Wow! How is that for a full sentence? You could spend a lifetime absorbing the richness of what you just read. Don't you think?
In this article, I'd like you to focus in on one phrase found in verse ten. "in regard to the dispensation of the fulness of the times, to bring into one the whole in the Christ, both the things in the heavens, and the things upon the earth -- in him."
Like the verses we've looked at in previous articles, we have to ask; "Can this possibly mean, what it sounds like Paul is saying? Can it truly be that that ultimately God is going to bring all things in the heavens and the earth together in Christ? Can that possibly mean what it says? Or does it mean something else?"
A key phrase is "fullness of the times."
God is all about working in ages, in times, in eons. In fact, He has laid out specific things He is going to do at certain points in the times. Here Paul says that in the fullness of the times God will gather the whole of the heavens and the earth together in Christ.
When a person dies, that is not the fullness of the times. When an unbeliever stands before God at the Great White Throne for judgment, that is not the fullness of the times. If a person is cast into the Lake of fire, which Scripture refers to as the second death that is not the fullness of the times.
Eventually, the times, the ages, the eons, will end. At that point, Paul tells us that God will bring into one the whole in the Christ, both the things in the heavens, and the things upon the earth -- in him.
A great commentary on Ephesians chapter 1 is found in Colossians chapter 1.
As Paul speaks of Christ he says; "He has delivered us from the power of darkness and conveyed us into the kingdom of the Son of His love, in whom we have redemption through His blood, the forgiveness of sins. He is the image of the invisible God, the firstborn over all creation. For by Him all things were created that are in heaven and that are on earth, visible and invisible, whether thrones or dominions or principalities or powers. All things were created through Him and for Him. And He is before all things, and in Him all things consist. And He is the head of the body, the church, who is the beginning, the firstborn from the dead, that in all things He may have the preeminence. For it pleased the Father that in Him all the fullness should dwell, and by Him to reconcile all things to Himself, by Him, whether things on earth or things in heaven, having made peace through the blood of His cross." (Colossians 1:13-20)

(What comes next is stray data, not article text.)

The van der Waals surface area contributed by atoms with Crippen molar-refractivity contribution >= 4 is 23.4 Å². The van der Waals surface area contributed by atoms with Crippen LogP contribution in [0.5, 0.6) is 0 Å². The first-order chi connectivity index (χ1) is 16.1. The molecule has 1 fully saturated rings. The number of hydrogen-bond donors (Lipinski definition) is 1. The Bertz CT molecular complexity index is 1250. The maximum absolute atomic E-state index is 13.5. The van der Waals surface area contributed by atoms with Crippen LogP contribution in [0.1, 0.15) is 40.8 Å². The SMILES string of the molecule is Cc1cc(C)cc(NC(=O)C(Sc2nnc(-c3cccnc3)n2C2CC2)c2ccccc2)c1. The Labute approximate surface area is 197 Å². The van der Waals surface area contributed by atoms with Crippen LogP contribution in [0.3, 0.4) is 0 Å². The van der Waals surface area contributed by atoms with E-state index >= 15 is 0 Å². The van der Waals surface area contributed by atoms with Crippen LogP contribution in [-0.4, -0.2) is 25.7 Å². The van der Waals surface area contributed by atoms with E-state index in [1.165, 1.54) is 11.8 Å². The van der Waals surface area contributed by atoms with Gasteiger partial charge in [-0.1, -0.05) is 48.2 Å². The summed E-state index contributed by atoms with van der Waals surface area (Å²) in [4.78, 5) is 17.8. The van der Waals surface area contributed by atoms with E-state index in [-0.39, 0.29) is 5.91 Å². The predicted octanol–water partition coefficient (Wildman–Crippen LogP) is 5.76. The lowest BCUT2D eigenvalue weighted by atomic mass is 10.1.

Just as Ephesians chapter one is extremely rich, so is Colossians chapter one.
I'd like you to pay special attention to one particular phrase that you just read. "For it pleased the Father that in Him all the fullness should dwell, and by Him to reconcile all things to Himself, by Him, whether things on earth or things in heaven, having made peace through the blood of His cross."
What things does Paul claim will ultimately be reconciled to God through Christ? All things!
All things where? All things on earth and in the heavenlies!
When will we see this happen? According to Paul in Ephesians chapter 1, it will happen at dispensation of the fullness of the times.
Let me ask you. Do you think Paul know what he was talking about? Will all things on earth and heaven be reconciled to God? Is the work of Christ on Calvary ultimately greater than the work of Adam in the Garden of Eden? Is Paul missing the point? Or has the church at large been missing the point?
Arizona native James Flanders is a blogger (not a pastor) whose focus is the ultimate triumph resulting from the work of Christ. You can find links to many Bible teachings on his Facebook page:
His audio site is at this address: http://www.jamesflanders.com/the-big-archivenew-stuff.html